- Posted June 30, 2014 by
Giving Back By: Geovani Ramos, Jesus Ramirez, & Daniel Lopez
The program requires the family to put in 500 sweat equity hours, which means they must participate in building their home for that certain amount of time. This helps the family obtain a sense of pride for their home, and it makes the family want to maintain their home since they put their own sweat into the house. Not all the people applying for Proyecto Azteca are in the condition to serve the hours that the program requires for them. Some people are either disabled or elderly, but even those people have to find a way to give support to the program. That’s where volunteers come in -- they complete the hours for those who are incapable of doing so.
The volunteers work on certain jobs that fit their specialities in the task at hand. For example, some of the volunteers could help put up a window that is needed in a home, or help reconstruct the wood on the exterior of the home. Also other jobs included painting the house, cleaning up the debris of the broken home, maintain a garden in their yard and other tasks to help with the rebuilding of the home.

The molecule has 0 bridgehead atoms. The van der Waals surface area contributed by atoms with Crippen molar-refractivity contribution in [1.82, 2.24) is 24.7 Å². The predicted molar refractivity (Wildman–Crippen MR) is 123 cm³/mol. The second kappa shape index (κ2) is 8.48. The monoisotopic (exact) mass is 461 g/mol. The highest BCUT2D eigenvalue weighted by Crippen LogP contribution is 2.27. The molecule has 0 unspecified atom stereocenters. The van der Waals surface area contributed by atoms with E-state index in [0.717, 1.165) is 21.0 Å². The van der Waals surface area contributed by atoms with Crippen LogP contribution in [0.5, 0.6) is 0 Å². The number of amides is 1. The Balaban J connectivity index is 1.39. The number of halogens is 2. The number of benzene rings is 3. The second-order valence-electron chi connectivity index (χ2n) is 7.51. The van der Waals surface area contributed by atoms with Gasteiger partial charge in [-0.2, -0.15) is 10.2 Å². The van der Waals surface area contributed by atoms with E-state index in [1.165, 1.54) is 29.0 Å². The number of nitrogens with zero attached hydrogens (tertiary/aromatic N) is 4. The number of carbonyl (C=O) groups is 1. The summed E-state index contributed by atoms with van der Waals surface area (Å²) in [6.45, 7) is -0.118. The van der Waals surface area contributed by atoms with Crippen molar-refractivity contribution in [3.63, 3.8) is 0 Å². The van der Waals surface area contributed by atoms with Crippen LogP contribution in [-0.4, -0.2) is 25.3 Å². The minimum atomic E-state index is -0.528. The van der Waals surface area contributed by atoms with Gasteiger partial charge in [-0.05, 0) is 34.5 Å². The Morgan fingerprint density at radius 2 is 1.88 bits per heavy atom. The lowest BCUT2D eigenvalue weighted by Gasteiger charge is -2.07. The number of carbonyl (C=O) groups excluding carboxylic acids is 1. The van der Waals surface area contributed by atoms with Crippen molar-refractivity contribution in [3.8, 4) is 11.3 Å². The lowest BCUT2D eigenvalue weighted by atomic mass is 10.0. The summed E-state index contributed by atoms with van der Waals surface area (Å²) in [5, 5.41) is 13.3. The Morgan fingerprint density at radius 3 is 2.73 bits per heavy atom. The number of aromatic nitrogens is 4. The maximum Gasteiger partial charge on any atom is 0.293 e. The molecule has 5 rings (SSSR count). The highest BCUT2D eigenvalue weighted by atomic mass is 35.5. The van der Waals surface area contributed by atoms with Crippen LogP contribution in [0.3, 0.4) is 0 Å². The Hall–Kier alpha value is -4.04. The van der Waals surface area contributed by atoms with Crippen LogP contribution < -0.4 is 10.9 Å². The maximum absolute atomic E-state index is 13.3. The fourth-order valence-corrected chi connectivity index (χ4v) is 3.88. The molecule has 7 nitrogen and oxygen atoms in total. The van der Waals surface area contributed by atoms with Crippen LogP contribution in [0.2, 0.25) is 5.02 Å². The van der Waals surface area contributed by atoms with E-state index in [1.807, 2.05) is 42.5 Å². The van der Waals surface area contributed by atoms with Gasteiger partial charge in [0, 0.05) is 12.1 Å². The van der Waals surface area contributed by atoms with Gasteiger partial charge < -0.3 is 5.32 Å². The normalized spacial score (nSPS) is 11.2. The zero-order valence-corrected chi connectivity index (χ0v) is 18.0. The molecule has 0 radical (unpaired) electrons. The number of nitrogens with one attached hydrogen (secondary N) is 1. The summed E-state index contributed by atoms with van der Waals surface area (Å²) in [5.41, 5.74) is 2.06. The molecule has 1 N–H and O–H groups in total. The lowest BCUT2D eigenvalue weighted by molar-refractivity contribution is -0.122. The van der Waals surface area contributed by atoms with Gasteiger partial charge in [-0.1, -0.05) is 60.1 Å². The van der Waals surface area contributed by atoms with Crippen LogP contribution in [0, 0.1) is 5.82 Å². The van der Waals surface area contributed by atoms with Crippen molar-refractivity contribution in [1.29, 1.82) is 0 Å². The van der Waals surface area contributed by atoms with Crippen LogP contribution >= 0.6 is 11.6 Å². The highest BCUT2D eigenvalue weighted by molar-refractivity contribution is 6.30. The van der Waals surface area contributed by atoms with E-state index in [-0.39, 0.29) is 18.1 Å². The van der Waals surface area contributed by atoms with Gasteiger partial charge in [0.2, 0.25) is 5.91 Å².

In order to have their house fixed, the families need to make payments of $250-$400 a month depending on the size of the home and depending on how long they finance the home. This payment helps cover the insurance and ensures that the house will maintain its stable condition. This shouldn’t be to difficult for the family since they will have few repairs and maintence expenses. This monthly fee is another example on how the family must pay back the organization for their help in building the house.
In conclusion, Proyecto Azteca is a good example of giving back the services that are a privilege to have. It helps the people understand that when they want something in life, they have to put work into what they want to obtain in the end. This goes to show that nothing in life is just given without anything in return.